Check out the site! You can buy books online, get involved in organizing a campus book drive, or find a library sale near you. I am an online book shopping fanatic; I have the feeling I'm going to be spending more than my fair share of time on this website. And to think: I can feed my addiction for book shopping and feel good about it all at the same time. Ah, sweet charity!
Saturday, August 8, 2009
Us: "But you may never go under the house! Never. Because, because ... there are SNAKES and RATS under there, do you understand!?
Two: "Of course. So I can never go under the house ... unless I bring a flashlight and ... come on folks, you know what else I need ... say it!"
Two, triumphantly: "A flashlight AND A DAGGER!"
Thursday, August 6, 2009
Five conferences calls today. Count them: OneTwoThree FourFive. Several, thankfully, went better than I could have hoped. But all the same: five. And I worked from home, which always makes things a little more manic than they have to be.
Home, you say? Yes, because to add to the Five Conference Calls, I have Two Sick Children (you have to love the new math here at the GW's place). One of whom vomited the night away, as I laundered into the wee hours of the morning in response. It looks like the flu, sounds like the flu, does everything but quack like the flu, but it. is. not. the. flu. Because we did the test yesterday, and so we know: it is not the swine flu or any other flu, thank you. And since both of them have it, it is also not some tick-borne illness, and therefore I will not be searching private and ticklish parts of small boys for travellers brought home from Colorado. Thank God for small miracles.
So my phone, my sick boys and I spent the day together, the sounds of The Princess Bride, 20,000 Leagues Under The Sea, and Johnny Quest mingling with hours of meaningless legal mumbo-jumbo. It may have been frantic, but it still beats the hell out of the office.
Wednesday, August 5, 2009
Tuesday, August 4, 2009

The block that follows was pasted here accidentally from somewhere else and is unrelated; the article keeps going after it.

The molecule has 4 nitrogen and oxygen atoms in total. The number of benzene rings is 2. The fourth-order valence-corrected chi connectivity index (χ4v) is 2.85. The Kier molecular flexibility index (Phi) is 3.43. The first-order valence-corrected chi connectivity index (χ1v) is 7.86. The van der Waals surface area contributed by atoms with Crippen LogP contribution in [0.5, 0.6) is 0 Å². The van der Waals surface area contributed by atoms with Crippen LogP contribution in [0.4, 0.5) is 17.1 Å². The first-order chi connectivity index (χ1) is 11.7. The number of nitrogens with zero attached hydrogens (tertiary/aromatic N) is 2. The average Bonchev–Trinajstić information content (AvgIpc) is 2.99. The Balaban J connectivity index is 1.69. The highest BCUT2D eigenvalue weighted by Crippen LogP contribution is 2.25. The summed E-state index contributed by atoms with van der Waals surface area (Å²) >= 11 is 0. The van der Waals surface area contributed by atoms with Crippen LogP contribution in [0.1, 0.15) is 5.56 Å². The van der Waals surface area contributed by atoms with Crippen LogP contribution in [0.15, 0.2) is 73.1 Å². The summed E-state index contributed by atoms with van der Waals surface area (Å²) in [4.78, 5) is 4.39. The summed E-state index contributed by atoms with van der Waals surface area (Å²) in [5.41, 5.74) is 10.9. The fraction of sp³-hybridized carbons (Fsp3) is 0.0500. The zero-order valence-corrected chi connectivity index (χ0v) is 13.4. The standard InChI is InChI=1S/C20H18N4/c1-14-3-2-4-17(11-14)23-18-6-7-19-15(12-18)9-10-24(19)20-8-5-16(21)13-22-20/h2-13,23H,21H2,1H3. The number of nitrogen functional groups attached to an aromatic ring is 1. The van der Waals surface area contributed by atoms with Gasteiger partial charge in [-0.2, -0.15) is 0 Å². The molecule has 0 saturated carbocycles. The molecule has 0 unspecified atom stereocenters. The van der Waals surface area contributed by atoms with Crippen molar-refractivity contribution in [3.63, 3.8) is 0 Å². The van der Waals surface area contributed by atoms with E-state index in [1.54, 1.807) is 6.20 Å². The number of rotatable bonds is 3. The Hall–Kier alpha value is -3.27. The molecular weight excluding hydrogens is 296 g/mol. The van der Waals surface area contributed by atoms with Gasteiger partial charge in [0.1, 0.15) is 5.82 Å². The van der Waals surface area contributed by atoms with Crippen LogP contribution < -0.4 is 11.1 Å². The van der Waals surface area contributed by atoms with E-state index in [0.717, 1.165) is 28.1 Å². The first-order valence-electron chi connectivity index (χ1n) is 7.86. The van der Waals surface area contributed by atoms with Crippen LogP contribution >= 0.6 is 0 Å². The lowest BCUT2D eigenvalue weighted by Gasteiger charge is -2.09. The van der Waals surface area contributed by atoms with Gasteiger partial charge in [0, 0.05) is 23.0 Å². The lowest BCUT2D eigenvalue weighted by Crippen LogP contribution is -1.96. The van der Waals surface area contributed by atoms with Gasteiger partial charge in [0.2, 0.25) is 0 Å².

There's nothing but sad about this story - there's nothing else to say.
Sunday, August 2, 2009
I am so relieved to have the decision over and done with! Thanks to all of you for your comments, emails and encouragement!
Saturday, August 1, 2009
The rules (I designed this - of course there are rules) are as follows: $12 a week, divided up into three envelopes: one for charity, one for spend, and one for save. Of the charity money, I've asked him (but not demanded) that half go in the offering plate each Sunday; the rest he can save for any project he decides is important to him. Spending money is just that - spending money. He can't get far on $4 a week, and right now he is concentrating on saving each week until he has enough for a favorite book. Every two or three weeks he hands over his cash and I order his heart's desire on Amazon; he has me checking the UPS tracker online, and on delivery day he compulsively opens the front door to see if anything has arrived. No matter how many times I tell him the UPS man knocks, he can't help peeking. Finally, he has his "save" pile. The rules for that are - save for something big, not just books, and if you mess up and break something, your share of the damage comes out of your savings.
So far we've had a lot of success. He successfully saved for a old-fashioned Walkman, so he could listen to all his books on tape. He frequently puts all of his weekly charity money in the offering plate, and he's acquired four Redwall books "all on his own" with his spending money. I think (well, I hope) that he's learning how to use money constructively, set goals, and be patient. If he gets that, I couldn't possibly hope for more.